Why I Wrote yet Another Static Site Generator

oz, 2018-03-16

Once a while somebody wants to write a blog post...

Previously my website and blog hosted on GitHub were statically generated using Hugo. Even before Hugo I tried Jekyll, Pelican and was checking out any site generator, that had at least some two-digit star count. Jekyll seemed too bloated and heavy-weight for my use case and the last time I looked into Pelican it had a license that I could not fully assess.

Hugo certainly is a nice tool, but keeping track of updates and dependencies is annoying. Even if I use a popular Hugo theme, I need to track updates of both Hugo and the theme. Updates usually involve messing around in the configuration file as well. Configuration files are almost always not compatible between different themes. The same applies to the folder structure and canonical links.

My Requirements

I did not find a single SSG fulfilling my personal requirements:

Leverage free GitHub infrastructure
GitHub Pages is a real asset for me. Anything static, anything just running in someone's browser, I want to deploy using GitHub. Authentication is set up for development work already. Everything is free as in "tea". The behavior is really transparent:
  • GitHub Pages maps my repos nicely to its github.io subdomain. A SSG should be able to leverage the repository/directory structure!
  • README.md files are rendered nicely on GitHub and can be edited there as well. So the SSG should support rendering README.md files as index.html files for the repository/directory the file is located in!

If you want to view the markdown file "as is" on GitHub, links to own assets/posts are usually broken in most SSGs due to templated links. GitHub Pages has Jekyll support included, but it is not as transparent as running Jekyll and deploying the result on your own.

Responsive design and pleasant typography
Despite the mass of themes and free resources, this is still not a baseline. My website/blog should be nice to read everywhere and fonts should not strain the eye!
Markdown support
Life is too short to manually write plenty of markup. It was surprisingly hard to find a suitable markdown conversion tool/library, because there are so many dialects/extensions that lack proper implementation. I now decided for Python Markdown and its extensions.
Suitable not just for blog posts, but also for other content pages
Some static site generators and themes are limited to specific use cases, I do not want to be restricted here.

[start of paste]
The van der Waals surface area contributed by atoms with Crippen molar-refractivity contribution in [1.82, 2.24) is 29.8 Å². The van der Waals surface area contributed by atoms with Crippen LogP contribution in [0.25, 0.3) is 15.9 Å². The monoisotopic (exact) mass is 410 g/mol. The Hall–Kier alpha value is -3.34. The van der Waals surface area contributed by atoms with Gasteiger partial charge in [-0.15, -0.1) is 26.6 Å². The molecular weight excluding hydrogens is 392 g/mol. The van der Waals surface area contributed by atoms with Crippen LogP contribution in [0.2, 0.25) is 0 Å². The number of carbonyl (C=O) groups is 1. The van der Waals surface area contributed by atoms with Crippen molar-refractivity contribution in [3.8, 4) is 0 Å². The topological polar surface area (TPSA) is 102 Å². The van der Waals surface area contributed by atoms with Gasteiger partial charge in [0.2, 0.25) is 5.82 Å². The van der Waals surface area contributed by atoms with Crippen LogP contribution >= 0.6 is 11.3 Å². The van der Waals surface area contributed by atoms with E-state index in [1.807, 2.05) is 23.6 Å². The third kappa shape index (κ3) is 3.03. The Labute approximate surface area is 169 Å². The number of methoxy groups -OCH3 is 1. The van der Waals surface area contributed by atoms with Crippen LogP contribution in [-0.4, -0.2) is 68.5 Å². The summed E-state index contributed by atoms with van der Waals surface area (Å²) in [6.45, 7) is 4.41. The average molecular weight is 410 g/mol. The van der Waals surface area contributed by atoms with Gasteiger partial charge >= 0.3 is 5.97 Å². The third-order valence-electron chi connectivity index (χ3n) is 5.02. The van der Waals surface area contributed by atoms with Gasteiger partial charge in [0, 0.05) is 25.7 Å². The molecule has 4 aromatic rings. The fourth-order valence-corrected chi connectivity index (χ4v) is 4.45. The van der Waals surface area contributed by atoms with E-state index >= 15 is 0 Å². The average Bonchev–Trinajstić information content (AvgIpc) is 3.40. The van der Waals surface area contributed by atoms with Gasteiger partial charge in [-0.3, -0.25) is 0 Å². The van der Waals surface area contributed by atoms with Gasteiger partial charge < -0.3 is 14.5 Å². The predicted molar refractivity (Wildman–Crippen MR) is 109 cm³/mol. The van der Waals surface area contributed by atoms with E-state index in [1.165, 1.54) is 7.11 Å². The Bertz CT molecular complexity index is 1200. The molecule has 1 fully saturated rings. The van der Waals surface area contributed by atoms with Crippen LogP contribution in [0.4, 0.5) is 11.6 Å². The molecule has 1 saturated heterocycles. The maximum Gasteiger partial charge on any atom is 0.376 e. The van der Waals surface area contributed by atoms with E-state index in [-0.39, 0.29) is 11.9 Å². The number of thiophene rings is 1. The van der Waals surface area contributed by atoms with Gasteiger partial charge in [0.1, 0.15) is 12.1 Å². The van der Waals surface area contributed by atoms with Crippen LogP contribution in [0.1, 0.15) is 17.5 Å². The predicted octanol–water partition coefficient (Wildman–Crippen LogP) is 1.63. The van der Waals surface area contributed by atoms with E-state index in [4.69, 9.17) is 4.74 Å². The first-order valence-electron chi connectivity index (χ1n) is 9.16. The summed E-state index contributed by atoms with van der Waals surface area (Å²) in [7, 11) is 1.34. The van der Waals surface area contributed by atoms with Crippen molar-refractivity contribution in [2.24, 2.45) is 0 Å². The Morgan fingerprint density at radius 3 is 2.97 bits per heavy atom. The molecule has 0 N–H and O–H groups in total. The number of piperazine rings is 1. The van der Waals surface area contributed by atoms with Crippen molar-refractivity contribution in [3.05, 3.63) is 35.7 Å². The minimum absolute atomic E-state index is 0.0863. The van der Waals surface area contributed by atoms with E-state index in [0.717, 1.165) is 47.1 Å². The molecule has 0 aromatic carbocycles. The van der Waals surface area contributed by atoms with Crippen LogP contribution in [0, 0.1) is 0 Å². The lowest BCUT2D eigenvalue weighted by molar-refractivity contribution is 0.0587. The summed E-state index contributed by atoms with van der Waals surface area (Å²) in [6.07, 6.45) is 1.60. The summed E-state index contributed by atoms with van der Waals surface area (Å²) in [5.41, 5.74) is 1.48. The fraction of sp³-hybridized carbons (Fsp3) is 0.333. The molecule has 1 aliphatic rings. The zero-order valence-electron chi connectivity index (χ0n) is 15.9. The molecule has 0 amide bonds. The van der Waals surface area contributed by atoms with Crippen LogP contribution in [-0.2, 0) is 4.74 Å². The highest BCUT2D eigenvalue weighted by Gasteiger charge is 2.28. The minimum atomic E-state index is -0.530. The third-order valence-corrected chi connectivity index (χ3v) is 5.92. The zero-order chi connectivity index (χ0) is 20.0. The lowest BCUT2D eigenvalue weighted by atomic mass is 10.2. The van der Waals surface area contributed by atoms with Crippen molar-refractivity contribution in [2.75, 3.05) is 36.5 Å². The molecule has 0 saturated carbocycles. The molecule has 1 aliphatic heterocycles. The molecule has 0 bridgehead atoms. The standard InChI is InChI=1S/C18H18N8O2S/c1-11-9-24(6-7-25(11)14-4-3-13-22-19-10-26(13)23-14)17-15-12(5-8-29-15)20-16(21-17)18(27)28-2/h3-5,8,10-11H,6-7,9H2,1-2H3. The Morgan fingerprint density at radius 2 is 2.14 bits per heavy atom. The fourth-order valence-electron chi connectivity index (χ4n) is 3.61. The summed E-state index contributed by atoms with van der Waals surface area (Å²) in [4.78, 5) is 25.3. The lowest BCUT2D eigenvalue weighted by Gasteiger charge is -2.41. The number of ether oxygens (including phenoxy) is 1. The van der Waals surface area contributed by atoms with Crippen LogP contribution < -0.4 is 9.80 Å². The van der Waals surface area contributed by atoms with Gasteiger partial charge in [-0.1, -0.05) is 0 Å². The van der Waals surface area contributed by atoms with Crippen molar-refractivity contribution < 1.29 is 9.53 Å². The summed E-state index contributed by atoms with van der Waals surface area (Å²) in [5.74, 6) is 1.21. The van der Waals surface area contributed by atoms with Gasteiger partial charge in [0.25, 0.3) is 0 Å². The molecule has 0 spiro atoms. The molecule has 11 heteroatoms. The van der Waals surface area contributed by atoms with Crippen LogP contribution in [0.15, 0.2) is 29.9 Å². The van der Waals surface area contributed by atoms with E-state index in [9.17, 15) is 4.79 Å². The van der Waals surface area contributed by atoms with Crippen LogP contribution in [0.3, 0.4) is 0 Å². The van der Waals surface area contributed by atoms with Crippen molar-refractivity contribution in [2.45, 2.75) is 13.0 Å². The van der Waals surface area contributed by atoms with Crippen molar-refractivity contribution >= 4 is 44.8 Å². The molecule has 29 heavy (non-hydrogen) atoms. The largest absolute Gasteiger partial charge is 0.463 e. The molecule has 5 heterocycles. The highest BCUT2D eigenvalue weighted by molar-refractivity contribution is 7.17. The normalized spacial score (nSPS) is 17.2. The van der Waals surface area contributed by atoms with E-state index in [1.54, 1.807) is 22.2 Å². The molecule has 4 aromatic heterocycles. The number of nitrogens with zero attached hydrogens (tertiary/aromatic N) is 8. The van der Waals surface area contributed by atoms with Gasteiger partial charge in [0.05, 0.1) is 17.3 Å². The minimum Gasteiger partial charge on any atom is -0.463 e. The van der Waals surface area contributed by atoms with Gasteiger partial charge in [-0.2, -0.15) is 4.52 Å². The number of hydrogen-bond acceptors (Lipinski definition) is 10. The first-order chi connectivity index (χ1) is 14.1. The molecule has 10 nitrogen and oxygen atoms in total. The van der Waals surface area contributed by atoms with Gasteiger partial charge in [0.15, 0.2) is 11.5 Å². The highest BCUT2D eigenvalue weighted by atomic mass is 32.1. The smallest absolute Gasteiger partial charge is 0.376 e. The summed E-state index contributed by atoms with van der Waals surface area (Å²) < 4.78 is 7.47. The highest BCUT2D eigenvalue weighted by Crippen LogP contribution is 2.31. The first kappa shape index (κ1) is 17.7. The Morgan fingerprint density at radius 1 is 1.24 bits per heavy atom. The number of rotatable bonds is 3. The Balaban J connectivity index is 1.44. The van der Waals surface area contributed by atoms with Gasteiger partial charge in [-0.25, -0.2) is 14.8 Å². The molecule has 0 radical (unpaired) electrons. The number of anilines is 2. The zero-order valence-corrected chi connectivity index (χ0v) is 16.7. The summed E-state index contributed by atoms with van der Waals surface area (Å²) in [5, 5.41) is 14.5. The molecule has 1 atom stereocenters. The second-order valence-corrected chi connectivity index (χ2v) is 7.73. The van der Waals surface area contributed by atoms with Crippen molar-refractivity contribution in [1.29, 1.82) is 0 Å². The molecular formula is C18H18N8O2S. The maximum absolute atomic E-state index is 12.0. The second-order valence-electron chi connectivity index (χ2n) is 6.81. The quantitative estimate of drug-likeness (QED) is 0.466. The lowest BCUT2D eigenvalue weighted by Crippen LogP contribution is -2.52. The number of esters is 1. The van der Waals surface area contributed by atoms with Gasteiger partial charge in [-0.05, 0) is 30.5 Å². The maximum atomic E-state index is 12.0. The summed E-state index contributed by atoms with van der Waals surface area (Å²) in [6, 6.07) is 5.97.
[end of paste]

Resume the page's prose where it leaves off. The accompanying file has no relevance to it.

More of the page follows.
Twitter Card, Open Graph support
This is covered by most themes, but it is again theme-dependent and if you develop your own theme, you need to take care of this also.
Portability
Unix tools, bash, git, Python and some common apt packages are available even for my terminal emulator on Android. The tool should work in this environment.

Further there are lots of things solved by multiple SSGs that are no requirements for me. An excerpt:

Full local preview and draft support
I rather deploy fast and update a post incrementally if needed.
Fast, incremental generation
With my blogging frequency this might become an issue when the sun turns red...
Big theme selection
I just need one working theme. SSG themes are seldomly ranked, so it is hard to choose one to commit to.
Template engine, theme development option
See above, I just want something working to focus on writing content.

Why don't you just contribute to some project or develop your own theme?

I attempted to develop my own Hugo theme in the past, but I estimated the effort understanding all concepts and writing the archetypes, snippets and templates greater than just developing my own SSG. For the same reason contribution to another SSG project was out of question: Too much effort catching up, esp. since most general purpose generators emphasize different features, that I do not need (see above).

So instead of investing time into things that might not yield the desired result, I decided to go my own path.

My Solution

This blog and website are now generated by gg.py, a single Python3 file inspired by bashblog.

As CSS baseline I picked Milligram. It provides nice defaults without the need to put classes on every HTML element. This is especially handy, since I do not want to post-process the HTML generated from the Markdown input. Further dependencies include Google Fonts, Font Awesome and highlight.js.

Twitter cards and Open Graph meta data are rendered. The Python configuration file enables future preprocessing steps.

The mapping of GitHub repositories to (sub-)pages works nicely. Previous my website and blog were in the single repository ooz.github.io. Now the blog has its own repository which fits in with the GitHub Pages of some personal projects (e.g. ggpy, handshake and lifetime-clock). The new repository/page tree now looks like this:

ooz.github.io      # GitHub user page
├── index.html
├── blog
│   ├── index.html # Autogenerated from all blog posts
│   ├── 2018
│   │   ├── why-i-wrote-yet-another-static-site-gen.html
│   │   └── why-i-wrote-yet-another-static-site-gen.md
...
├── ggpy           # A normal repository page
├── handshake
├── lifetime-clock

Open Ends

Obviously, the 12-hour-hack solution is not feature complete and has some rough edges. Things I am still looking forward to:

I thought about supporting Disqus as well, but I will probably rather include a "web 1.0" notice about using Twitter, GitHub issues or email to comment/contact me. This also reduces the attack vector of some German/EU bogus laws.

Generate it up!

All in all I am pleased with the result so far. The CSS framework, Markdown library and font selection were the biggest pain points costing a lot of development time. Writing gg.py was still a nice exercise: I learned about Twitter cards, Open Graph meta data formats and (re-)discovered some nice bash quirks in the source of bashblog!